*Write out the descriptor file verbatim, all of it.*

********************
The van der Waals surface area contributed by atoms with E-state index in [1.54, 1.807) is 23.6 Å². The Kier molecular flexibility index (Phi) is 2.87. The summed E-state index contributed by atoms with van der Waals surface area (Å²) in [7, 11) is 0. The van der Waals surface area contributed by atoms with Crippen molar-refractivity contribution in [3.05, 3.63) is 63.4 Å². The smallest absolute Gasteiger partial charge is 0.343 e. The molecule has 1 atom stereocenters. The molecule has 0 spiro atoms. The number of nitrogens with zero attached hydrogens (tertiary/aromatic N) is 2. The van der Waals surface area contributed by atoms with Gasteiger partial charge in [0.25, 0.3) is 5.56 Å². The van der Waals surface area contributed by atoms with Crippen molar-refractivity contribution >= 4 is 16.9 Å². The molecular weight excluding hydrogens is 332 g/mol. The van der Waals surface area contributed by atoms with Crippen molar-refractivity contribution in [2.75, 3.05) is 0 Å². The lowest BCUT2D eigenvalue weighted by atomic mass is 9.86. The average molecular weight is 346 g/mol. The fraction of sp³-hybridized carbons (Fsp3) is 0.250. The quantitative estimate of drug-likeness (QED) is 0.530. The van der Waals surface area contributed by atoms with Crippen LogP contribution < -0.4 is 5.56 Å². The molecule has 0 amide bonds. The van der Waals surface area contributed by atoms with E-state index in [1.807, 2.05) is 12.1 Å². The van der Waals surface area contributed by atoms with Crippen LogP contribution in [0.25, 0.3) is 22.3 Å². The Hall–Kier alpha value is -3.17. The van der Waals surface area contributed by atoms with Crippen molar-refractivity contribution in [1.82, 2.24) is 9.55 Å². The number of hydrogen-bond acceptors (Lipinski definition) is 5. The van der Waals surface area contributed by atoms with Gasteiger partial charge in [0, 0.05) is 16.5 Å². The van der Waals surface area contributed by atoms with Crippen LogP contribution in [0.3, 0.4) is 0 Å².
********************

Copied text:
The van der Waals surface area contributed by atoms with E-state index in [1.54, 1.807) is 23.6 Å². The Kier molecular flexibility index (Phi) is 2.87. The summed E-state index contributed by atoms with van der Waals surface area (Å²) in [7, 11) is 0. The van der Waals surface area contributed by atoms with Crippen molar-refractivity contribution in [3.05, 3.63) is 63.4 Å². The smallest absolute Gasteiger partial charge is 0.343 e. The molecule has 1 atom stereocenters. The molecule has 0 spiro atoms. The number of nitrogens with zero attached hydrogens (tertiary/aromatic N) is 2. The van der Waals surface area contributed by atoms with Gasteiger partial charge in [0.25, 0.3) is 5.56 Å². The van der Waals surface area contributed by atoms with Crippen molar-refractivity contribution >= 4 is 16.9 Å². The molecular weight excluding hydrogens is 332 g/mol. The van der Waals surface area contributed by atoms with Crippen molar-refractivity contribution in [2.75, 3.05) is 0 Å². The lowest BCUT2D eigenvalue weighted by atomic mass is 9.86. The average molecular weight is 346 g/mol. The fraction of sp³-hybridized carbons (Fsp3) is 0.250. The quantitative estimate of drug-likeness (QED) is 0.530. The van der Waals surface area contributed by atoms with Crippen LogP contribution < -0.4 is 5.56 Å². The molecule has 0 amide bonds. The van der Waals surface area contributed by atoms with E-state index in [1.807, 2.05) is 12.1 Å². The van der Waals surface area contributed by atoms with Crippen LogP contribution in [0.25, 0.3) is 22.3 Å². The Hall–Kier alpha value is -3.17. The van der Waals surface area contributed by atoms with Crippen molar-refractivity contribution in [1.82, 2.24) is 9.55 Å². The number of hydrogen-bond acceptors (Lipinski definition) is 5. The van der Waals surface area contributed by atoms with Gasteiger partial charge in [0, 0.05) is 16.5 Å². The van der Waals surface area contributed by atoms with Crippen LogP contribution in [0.3, 0.4) is 0 Å².